But studies have shown that commercial video games can also facilitate learning, especially when it comes to developing spatial skills.
These issues have arisen once again with the most recent version of rock star games: Red Dead Redemption 2 (RDR2). The game certainly contains a lot of violence, but it might inadvertently help the development of space skills – maybe even more than other video games.
What are space skills and why do we need them?
Space skills refer to our ability rotate and conceptualize 3D objects; and decipher maps, charts and diagrams. These are essential skills in science, technology, engineering and mathematics (STEM).
A space competence common to several engineering and science disciplines is the ability to visualize a 2D section through a 3D object.
The development of spatial skills is particularly relevant in the field of geosciences. We use these skills every day when we plot and interpret the results of various measurements and experiments, and when we create traditional 2D maps.
These skills are also extremely important when it comes to extrapolating the 3D geometry of rock layers below the Earth’s surface. Take for example the below 3D geological model, created using Minecraft. This image shows the rock layers below the ground and how they interact with the landscape surface.
My experience teaching undergraduate geology and field mapping courses in UK and Australia has shown me that students really struggle with high level spatial skills. This isn’t a new problem, but it may be more difficult for today’s college students who grew up navigating using Google Maps rather than a street directory.
Research showed that our reliance on satellite navigation systems, such as those in our smartphones, has a long-term negative impact on spatial awareness and our ability to navigate. So we need to consider other ways to help students develop these skills.
How does RDR2 teach space skills?
In RDR2, you play the character of an outlaw in a fictional part of the western United States in 1899. During the game, the outlaw protagonist struggles to find his place in a society which introduces more and more public order. The protagonist embarks on numerous missions, which guide the player through a linear story.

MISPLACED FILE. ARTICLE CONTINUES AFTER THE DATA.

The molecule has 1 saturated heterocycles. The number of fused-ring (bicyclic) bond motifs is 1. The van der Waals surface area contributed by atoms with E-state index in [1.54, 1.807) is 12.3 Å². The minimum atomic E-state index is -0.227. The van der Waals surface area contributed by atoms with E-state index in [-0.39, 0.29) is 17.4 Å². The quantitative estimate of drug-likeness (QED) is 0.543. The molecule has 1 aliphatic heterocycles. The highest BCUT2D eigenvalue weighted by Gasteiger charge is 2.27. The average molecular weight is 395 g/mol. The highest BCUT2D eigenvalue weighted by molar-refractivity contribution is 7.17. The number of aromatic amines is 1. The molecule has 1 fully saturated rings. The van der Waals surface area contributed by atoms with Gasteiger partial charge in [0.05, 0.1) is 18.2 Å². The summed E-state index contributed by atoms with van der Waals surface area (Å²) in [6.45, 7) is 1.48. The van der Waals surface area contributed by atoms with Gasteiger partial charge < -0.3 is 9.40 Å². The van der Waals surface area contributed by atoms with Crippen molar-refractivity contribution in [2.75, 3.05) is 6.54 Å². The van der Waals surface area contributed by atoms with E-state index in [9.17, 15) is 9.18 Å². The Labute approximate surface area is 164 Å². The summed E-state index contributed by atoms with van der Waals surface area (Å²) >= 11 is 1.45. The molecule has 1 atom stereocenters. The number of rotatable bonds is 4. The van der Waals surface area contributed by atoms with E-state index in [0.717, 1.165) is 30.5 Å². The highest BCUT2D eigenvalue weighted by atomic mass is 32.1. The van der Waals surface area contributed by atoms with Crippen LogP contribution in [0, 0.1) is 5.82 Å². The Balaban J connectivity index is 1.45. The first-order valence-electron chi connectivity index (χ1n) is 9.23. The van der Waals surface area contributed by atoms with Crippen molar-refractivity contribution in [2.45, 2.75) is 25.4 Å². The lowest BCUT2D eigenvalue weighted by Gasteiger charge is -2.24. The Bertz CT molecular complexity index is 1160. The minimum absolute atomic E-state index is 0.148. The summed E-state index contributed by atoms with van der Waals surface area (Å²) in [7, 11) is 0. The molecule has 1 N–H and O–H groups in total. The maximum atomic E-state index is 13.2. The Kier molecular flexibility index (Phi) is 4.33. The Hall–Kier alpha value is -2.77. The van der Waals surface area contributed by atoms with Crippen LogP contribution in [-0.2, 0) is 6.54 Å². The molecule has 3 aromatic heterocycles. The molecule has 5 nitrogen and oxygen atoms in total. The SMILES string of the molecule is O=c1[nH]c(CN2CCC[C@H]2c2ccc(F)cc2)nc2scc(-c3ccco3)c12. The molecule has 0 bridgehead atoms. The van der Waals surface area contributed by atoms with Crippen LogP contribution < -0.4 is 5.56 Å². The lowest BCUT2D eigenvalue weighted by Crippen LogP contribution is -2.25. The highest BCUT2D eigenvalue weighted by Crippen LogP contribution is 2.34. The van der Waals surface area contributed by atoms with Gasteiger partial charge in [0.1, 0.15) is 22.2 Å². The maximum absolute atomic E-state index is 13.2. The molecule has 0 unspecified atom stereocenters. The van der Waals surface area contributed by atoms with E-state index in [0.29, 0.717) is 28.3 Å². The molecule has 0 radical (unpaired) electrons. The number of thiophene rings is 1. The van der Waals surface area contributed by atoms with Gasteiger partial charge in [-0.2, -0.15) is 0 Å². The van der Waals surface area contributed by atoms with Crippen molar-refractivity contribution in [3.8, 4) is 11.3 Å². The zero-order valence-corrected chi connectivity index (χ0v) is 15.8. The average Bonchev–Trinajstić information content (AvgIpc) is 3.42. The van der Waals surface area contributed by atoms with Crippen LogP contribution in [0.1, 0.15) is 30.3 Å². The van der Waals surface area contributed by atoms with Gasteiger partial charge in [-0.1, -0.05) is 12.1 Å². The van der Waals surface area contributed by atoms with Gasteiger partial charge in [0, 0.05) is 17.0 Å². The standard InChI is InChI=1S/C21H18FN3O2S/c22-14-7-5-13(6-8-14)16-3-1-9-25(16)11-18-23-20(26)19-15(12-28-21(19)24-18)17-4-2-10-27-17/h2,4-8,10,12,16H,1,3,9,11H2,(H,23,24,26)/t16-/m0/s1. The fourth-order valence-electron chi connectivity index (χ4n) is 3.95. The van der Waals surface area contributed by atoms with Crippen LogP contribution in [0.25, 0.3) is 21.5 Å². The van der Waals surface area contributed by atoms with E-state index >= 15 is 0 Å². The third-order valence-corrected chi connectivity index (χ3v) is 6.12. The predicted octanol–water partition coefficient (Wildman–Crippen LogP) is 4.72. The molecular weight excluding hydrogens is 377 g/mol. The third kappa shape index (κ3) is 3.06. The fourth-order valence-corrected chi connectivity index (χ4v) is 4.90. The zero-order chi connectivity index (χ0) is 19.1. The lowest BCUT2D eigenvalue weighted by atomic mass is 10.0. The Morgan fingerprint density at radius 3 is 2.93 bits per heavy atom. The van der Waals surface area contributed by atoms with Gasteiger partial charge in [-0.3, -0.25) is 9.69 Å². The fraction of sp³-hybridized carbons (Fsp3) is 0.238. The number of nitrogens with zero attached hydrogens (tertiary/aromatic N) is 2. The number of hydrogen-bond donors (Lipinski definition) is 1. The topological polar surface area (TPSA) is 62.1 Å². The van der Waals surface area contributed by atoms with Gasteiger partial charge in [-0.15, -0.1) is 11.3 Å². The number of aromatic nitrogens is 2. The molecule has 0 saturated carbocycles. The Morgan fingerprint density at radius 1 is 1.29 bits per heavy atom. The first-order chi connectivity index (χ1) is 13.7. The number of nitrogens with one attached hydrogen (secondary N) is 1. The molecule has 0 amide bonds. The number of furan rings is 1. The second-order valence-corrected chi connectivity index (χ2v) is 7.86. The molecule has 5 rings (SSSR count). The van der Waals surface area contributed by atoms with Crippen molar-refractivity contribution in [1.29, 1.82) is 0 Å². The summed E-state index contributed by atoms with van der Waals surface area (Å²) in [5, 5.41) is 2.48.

The game also allows and encourages players to explore and interact freely with a open world before, after or between scenario missions.
The virtual world of RDR2 is incredibly detailed as it is derived from 3D laser scans and drone images of real world landscapes.
This intricate landscape requires players to navigate using a detailed topographic map. A topographic map is a map with contour lines that show places of the same height. The closely spaced lines indicate a steep slope and the widely spaced lines indicate a gradual slope.
Players constantly use this map to visualize the terrain as they move, allowing them to navigate and avoid obstacles, such as falling off a cliff.
Moving from one place to another in the game can take a considerable amount of time as the player usually travels to most places on horseback or on foot. But players can save time by deviating from the roads by using the topographic map to plot a faster route.
This saves time going from A to B, so players are rewarded for learning to read the map.
Players are also encouraged to search for treasure and seek out unique hunting and fishing locations. Players must use a series of clues and interpret mud cards to find these special locations. These experiments probably simulate the same thought patterns that we use to examine and interpret real world maps.
Exercise our map reading muscles
While RDR2 is certainly a violent Thu (rated M15 +), I hope parents and gamers both appreciate the learning potential compared to other games.
It’s safe to say that we should expect future video games to match or improve on RDR2’s level of detail. This level of realism combined with detailed maps will hopefully help develop those spatial skills that we lose due to our reliance on location-based technology.
Another potential bright spot is that the entertainment industry will need to recruit future STEM graduates to help them build factual and increasingly realistic virtual worlds.
Quote: Video Games Could Teach Lost Space Skills To A Device-Dependent Society (January 22, 2019, retrieved June 28, 2021 from https://phys.org/news/2019-01-video-games-spatial-skills-lost .html
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